When dawn came, he was at the edge of the world, or such was his first thought. Fog rolled low across the sand. He didn’t know he had made it to the ocean until his feet hit the froth of the tide.
The sun rose and burned away the fog. So he sat and let the cojo spend itself. He was cold and suddenly hopeless.
His mind wandered as he watched the endless waves. Koan used to tell tales of Bone Giants, men so large they could wade across seas. Kings, warriors, and mystics… extinct now—perhaps they were all eaten too. He imagined himself standing on a Bone Giant’s shoulders as they both fled across the ocean. Finally, the sun became strong enough to induce drowsiness, and after a full night of running he could not fight the need to rest. His body demanded it. He dug a small depression in the sand and fell into a fitful sleep.
He woke hungry, the sun low. His exposed skin was tender and darkened from the sun. Far out over the ocean, he saw the faint curve of the earth, and some distance out a silver-blue water wivern flung itself into the air and dived back into the ocean.
A bounty of crustaceans was stuck to the jetty. He knew most to be edible, and the seaweed too. Two crabs scuttled at the tide in the throes of fighting or mating, it was not clear. Unusually large sand fleas were washed to the strandline and then rushed back to the ocean in an endless cycle. He had a spark-stone in his bag, but there was little to burn on the beach, only some dry reeds and driftwood closer to the bank of trees. The tide washed over his feet as he collected the sea creatures and ropes of seaweed.
In a valley of dunes, out of the wind, he squatted. His balls hung through a rip in his pants, nearly touching the sand. He banged rocks together to make sparks against the damp reeds. They smoldered, and he added a bird’s nest he had scavenged, and finally he saw flame. He fed the fire slowly, bit by bit, until the flame raged. When he’d found the nest, he had found eggs dappled with violet spots, small things not much bigger than the tip of his thumb. He returned to the sea to gather water in a wivern-skin pot. The leather was stiff yet soft enough to fold; the frame was made from milled wivern bones. He put the pot directly on the flame and rimmed his tiny hearth with rocks. When the water boiled, he dropped in his motley collection of edibles… two crabs the size of his palm, a handful of barnacles, the eggs. He watched them roll in the water. Instantly there was a rich smell.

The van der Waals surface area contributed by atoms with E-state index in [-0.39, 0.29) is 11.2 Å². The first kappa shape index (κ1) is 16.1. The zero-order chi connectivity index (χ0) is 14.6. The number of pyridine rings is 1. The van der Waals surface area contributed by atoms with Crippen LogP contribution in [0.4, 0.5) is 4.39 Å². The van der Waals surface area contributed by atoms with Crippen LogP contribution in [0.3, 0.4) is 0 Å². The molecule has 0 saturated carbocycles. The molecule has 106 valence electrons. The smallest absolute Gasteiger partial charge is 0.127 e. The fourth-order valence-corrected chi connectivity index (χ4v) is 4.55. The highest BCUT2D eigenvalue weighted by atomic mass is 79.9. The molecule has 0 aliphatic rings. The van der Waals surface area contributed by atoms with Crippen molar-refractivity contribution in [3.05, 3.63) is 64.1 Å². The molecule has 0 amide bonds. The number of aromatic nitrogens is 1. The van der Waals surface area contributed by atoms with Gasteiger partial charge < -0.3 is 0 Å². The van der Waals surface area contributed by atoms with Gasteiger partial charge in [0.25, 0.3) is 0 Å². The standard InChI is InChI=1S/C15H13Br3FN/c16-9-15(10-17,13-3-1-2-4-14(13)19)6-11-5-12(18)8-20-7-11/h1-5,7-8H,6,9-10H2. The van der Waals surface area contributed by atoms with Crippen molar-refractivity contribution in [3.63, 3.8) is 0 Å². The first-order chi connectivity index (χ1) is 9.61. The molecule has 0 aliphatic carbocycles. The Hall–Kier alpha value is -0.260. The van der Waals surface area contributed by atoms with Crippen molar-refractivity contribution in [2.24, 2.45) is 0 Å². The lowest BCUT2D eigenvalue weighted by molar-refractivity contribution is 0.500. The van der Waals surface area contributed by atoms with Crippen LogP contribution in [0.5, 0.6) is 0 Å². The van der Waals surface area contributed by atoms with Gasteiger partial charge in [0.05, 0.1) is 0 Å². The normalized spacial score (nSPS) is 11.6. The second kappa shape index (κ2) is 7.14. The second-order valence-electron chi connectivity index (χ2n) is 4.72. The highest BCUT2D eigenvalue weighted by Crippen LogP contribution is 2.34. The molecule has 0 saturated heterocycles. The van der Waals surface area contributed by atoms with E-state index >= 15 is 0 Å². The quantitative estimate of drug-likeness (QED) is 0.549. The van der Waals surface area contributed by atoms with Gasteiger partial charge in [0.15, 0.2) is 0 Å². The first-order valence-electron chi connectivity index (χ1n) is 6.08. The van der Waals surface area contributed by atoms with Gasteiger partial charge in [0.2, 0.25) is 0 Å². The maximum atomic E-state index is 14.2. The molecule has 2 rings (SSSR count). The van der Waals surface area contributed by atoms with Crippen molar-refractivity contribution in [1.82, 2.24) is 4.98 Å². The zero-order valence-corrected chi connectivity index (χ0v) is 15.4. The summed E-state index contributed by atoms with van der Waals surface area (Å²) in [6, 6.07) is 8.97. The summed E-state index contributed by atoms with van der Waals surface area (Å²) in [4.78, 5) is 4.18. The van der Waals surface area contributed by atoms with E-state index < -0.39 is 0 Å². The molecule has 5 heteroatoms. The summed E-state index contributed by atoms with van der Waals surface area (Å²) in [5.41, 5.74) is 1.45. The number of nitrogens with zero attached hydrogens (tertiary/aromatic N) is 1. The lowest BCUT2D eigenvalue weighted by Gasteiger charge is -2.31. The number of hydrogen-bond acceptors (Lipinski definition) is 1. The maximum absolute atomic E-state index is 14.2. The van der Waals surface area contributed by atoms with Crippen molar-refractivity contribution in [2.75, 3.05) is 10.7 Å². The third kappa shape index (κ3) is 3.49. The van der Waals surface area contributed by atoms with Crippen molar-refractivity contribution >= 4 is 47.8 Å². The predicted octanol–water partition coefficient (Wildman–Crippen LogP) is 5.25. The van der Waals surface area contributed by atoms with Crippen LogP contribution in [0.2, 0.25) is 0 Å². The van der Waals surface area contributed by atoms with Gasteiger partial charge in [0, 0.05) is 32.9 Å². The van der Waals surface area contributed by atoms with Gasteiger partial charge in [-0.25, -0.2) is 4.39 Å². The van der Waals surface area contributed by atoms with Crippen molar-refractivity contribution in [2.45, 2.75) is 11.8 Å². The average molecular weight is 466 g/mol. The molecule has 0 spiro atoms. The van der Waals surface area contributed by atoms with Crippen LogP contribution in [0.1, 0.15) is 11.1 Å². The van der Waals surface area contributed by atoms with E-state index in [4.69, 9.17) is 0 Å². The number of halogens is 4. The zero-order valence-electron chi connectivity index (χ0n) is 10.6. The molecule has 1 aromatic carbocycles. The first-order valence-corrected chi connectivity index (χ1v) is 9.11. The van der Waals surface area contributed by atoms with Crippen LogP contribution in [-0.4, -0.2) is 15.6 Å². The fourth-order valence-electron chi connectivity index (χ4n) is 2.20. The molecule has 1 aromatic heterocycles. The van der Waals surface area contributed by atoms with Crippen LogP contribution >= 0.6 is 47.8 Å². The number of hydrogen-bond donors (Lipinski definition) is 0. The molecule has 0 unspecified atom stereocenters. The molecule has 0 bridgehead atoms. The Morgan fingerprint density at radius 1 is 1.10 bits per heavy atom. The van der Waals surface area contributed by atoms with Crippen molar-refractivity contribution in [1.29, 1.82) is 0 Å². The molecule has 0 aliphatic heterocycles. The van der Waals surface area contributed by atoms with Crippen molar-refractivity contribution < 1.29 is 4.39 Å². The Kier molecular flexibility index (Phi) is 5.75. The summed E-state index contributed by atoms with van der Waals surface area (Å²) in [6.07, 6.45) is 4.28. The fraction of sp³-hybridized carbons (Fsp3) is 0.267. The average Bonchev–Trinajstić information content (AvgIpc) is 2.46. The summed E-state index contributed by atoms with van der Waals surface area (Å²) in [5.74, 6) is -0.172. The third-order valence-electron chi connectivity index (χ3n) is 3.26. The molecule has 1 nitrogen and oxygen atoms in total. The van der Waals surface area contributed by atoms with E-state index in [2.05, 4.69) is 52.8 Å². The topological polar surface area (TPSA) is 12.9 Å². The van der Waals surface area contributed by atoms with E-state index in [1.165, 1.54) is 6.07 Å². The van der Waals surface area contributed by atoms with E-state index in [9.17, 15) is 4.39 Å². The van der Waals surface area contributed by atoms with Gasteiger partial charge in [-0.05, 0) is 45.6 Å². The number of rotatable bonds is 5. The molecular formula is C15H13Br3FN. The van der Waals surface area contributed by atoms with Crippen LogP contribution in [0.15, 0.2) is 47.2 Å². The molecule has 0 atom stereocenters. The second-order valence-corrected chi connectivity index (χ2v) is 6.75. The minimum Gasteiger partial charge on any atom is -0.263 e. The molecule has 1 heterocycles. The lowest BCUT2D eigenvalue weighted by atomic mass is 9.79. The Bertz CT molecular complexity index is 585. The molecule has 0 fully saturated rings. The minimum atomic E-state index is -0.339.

Jon left the fire smoldering. There was nothing but sand for miles, and what if a stray spark did catch the world afire? What was it to him? Or them? Let it burn. His meal was small (one dappled egg had been quickened, an omen of luck in his tribe), but it was enough to give him the strength to move. No more running, though. The cojo had tapped his reserves, but the toll on his body was unmistakable. His calves had cramped and he’d kept running, his lungs had filled with phlegm and he had kept running, his spine had banged between his hips, he kept running. Koan had taught him the endurance and benefits of trances. Jon scoffed at the idea of a spirit world, but he knew there was a divine spark in the human body, something that demanded preservation and respect. It demanded it now.
“Sentience?” Koan croaked in his mind.
Jon Quiddity looked out to the ocean. Billows of clouds were pasted over the orange sun. In the waves, three small water wivern broke through and caught the air. They glided along the surface without flapping their bony wings. In a sudden bout of anger, Jon turned and faced the way he had come. He thrust his crotch in insult toward the distant village and bellowed a curse of extinction upon them.
The next day of travel brought the mountains. He left the beach and followed the paths; he’d never been this far north before. He knew the hunters had, but they rarely spoke of their adventures. Like the mogul, they preferred to keep their doings mysterious. They preferred to keep themselves valuable. The distant mountains were tipped with snow, but here the scorched earth stunk of sulfur. There were caves in the rocky outcrops. Golden veins of minerals were embedded in the cliffs. The raw ore was as plentiful as the clouds in the sky, as plentiful as the splinters of invisible wind that cut into his cheeks.